Is Supported Intelligence’s Smart Bracket Smarter than You?

Supported Intelligence helps your business make important decisions in complex…

By Jesse Flores


Supported Intelligence helps your business make important decisions in complex domains. Using their patent-pending Rapid Recursive method, they allow users to compose, error-check, solve and report the results of sequential decision problems (complex decisions, where conditions evolve over time, based on random events). This method accounts for several random or unpredictable factors that can impact complex business decisions, such as inventory or portfolio optimization. In fact, the algorithm has effective application in many types of complex retail, finance, public policy, and economic problems.  

And now, they have reached beyond the business world and applied their method to March Madness – helping you to answer “How should I pick my bracket, to beat my friends?”

While many approach their bracket with the mindset of predicting the results, no one has EVER accurately predicted all the winners and the odds are against anyone ever doing so. In fact, last year, William Buffett offered $1 Billion to anyone who picked the perfect March Madness bracket.

With this in mind, Supported Intelligence has used their software to take a different approach. Instead of picking the perfect bracket, the real problem they want to solve is what picks will maximize your chances of winning your pool. That means scoring more points than your office mates.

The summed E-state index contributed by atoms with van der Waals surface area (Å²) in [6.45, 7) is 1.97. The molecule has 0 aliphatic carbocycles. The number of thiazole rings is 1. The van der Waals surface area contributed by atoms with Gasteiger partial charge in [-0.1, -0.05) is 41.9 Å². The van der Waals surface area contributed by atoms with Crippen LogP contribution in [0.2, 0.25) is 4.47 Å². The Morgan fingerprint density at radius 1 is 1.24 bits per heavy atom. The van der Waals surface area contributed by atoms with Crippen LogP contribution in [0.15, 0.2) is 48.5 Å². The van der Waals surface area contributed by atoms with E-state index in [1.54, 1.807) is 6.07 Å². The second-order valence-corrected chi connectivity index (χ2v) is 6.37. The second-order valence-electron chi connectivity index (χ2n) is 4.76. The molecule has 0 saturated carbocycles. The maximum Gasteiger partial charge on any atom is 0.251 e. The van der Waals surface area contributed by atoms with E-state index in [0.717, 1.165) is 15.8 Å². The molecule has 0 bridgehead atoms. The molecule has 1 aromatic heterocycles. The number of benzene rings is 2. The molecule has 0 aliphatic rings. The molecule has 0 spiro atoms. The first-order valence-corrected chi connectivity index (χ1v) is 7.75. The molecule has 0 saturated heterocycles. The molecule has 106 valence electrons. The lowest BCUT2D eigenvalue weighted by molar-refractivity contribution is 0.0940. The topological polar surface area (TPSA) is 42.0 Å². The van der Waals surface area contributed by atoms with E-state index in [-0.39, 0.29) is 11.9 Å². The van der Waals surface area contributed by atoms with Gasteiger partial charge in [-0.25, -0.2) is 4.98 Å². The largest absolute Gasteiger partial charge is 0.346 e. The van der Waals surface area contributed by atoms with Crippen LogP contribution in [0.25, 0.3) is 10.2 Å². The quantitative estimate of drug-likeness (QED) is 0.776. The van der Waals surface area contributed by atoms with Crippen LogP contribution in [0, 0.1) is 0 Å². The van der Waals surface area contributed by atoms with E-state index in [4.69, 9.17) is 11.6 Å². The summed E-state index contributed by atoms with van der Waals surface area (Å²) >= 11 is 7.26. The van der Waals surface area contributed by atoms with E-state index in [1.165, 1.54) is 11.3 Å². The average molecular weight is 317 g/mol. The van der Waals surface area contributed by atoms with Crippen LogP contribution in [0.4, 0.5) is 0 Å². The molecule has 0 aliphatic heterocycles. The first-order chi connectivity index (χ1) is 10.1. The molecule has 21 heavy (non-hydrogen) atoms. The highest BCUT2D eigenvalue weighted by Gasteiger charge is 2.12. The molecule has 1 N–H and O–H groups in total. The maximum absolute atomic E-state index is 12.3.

“You want to get the points that others don’t,” according to the Supported Intelligence team. The software does this by taking calculated risks. To do this, they combine tournament predictions, opponents’ picks and their Rapid Recursive Method to consider all possible tournament outcomes. They do this by breaking large and complex problems into a series of smaller problems, allowing them to evaluate nine-quintillion possible brackets in less than a second.

They find the ‘undervalued’ teams by assessing discrepancies between a team’s actual probability of winning relative to peoples’ perception of their winning.

For example, their model might suggest a team has a 60% chance of winning a game, but perception (as measured by how other people have picked their brackets) suggests that team only has a 40% chance of winning. That 20% spread is where the upset opportunity lies, according to their model.

After creating the algorithm, they ran 10,000 tournament simulations and figured out which underdogs might be most likely to win, statistically speaking. To test the algorithm, they then  ran it against past tournaments and found that it consistently outperformed other methods.

This is the power of their method for your pool. They can help you pick which teams may not  seem likely to win to outside observers, but actually are, statistically speaking.

When those teams win, you get a bigger payoff.

“SmartBracket is a demonstration of a powerful method developed here in East Lansing,” says the Supported Intelligence team, “that we are applying to business decisions.” To test your bracket against theirs, check out their website. Then you’ll know if you’re smarter than a computer. More importantly, you’ll know whether they can help you solve some of your own complex business problems.

Their bracket is available on their website. Think your bracket has it all figured out? Take a peek at the Smart Bracket and see if you’re smarter than a computer.


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